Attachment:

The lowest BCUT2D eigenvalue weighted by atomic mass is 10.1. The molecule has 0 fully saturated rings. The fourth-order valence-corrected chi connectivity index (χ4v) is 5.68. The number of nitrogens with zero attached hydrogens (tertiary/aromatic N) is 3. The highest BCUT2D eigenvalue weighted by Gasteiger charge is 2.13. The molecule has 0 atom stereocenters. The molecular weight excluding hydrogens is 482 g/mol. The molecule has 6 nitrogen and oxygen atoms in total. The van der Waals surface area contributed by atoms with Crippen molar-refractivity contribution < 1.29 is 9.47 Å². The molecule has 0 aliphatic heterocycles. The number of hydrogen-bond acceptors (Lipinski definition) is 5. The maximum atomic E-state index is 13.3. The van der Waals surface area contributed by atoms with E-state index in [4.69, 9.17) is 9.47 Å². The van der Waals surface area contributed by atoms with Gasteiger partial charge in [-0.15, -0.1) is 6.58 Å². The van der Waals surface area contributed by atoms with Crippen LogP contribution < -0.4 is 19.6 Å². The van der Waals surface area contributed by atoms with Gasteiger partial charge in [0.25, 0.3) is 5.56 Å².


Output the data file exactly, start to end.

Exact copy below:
The lowest BCUT2D eigenvalue weighted by atomic mass is 10.1. The molecule has 0 fully saturated rings. The fourth-order valence-corrected chi connectivity index (χ4v) is 5.68. The number of nitrogens with zero attached hydrogens (tertiary/aromatic N) is 3. The highest BCUT2D eigenvalue weighted by Gasteiger charge is 2.13. The molecule has 0 atom stereocenters. The molecular weight excluding hydrogens is 482 g/mol. The molecule has 6 nitrogen and oxygen atoms in total. The van der Waals surface area contributed by atoms with Crippen molar-refractivity contribution < 1.29 is 9.47 Å². The molecule has 0 aliphatic heterocycles. The number of hydrogen-bond acceptors (Lipinski definition) is 5. The maximum atomic E-state index is 13.3. The van der Waals surface area contributed by atoms with E-state index in [4.69, 9.17) is 9.47 Å². The van der Waals surface area contributed by atoms with Gasteiger partial charge in [-0.15, -0.1) is 6.58 Å². The van der Waals surface area contributed by atoms with Crippen LogP contribution < -0.4 is 19.6 Å². The van der Waals surface area contributed by atoms with Gasteiger partial charge in [0.25, 0.3) is 5.56 Å².